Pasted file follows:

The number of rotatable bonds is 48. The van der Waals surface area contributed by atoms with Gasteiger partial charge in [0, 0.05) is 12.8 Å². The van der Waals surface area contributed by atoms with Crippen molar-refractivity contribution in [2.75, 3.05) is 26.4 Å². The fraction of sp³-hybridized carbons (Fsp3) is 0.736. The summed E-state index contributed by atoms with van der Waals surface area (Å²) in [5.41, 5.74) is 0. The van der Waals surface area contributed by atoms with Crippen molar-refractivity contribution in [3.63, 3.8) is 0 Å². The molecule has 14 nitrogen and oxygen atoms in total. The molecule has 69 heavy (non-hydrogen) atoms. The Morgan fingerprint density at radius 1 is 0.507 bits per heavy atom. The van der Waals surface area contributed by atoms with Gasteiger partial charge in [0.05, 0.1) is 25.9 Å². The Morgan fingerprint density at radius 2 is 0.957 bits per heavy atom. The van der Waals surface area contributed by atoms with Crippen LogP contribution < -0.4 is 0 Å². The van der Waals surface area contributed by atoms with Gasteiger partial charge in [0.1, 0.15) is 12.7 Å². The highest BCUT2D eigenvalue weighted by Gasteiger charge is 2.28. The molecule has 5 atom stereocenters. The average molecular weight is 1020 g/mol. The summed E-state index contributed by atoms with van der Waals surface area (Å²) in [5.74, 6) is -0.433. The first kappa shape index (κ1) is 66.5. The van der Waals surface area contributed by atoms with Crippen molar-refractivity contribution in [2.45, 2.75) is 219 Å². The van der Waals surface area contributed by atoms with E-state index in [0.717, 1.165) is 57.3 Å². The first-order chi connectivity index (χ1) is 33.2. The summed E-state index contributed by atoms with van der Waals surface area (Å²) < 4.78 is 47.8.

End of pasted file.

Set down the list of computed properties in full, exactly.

The number of rotatable bonds is 48. The van der Waals surface area contributed by atoms with Gasteiger partial charge in [0, 0.05) is 12.8 Å². The van der Waals surface area contributed by atoms with Crippen molar-refractivity contribution in [2.75, 3.05) is 26.4 Å². The fraction of sp³-hybridized carbons (Fsp3) is 0.736. The summed E-state index contributed by atoms with van der Waals surface area (Å²) in [5.41, 5.74) is 0. The van der Waals surface area contributed by atoms with Crippen molar-refractivity contribution in [3.63, 3.8) is 0 Å². The molecule has 14 nitrogen and oxygen atoms in total. The molecule has 69 heavy (non-hydrogen) atoms. The Morgan fingerprint density at radius 1 is 0.507 bits per heavy atom. The van der Waals surface area contributed by atoms with Gasteiger partial charge in [0.05, 0.1) is 25.9 Å². The Morgan fingerprint density at radius 2 is 0.957 bits per heavy atom. The van der Waals surface area contributed by atoms with Crippen LogP contribution < -0.4 is 0 Å². The van der Waals surface area contributed by atoms with Gasteiger partial charge in [0.1, 0.15) is 12.7 Å². The highest BCUT2D eigenvalue weighted by Gasteiger charge is 2.28. The molecule has 5 atom stereocenters. The average molecular weight is 1020 g/mol. The summed E-state index contributed by atoms with van der Waals surface area (Å²) in [5.74, 6) is -0.433. The first kappa shape index (κ1) is 66.5. The van der Waals surface area contributed by atoms with Crippen molar-refractivity contribution in [2.45, 2.75) is 219 Å². The van der Waals surface area contributed by atoms with E-state index in [0.717, 1.165) is 57.3 Å². The first-order chi connectivity index (χ1) is 33.2. The summed E-state index contributed by atoms with van der Waals surface area (Å²) < 4.78 is 47.8.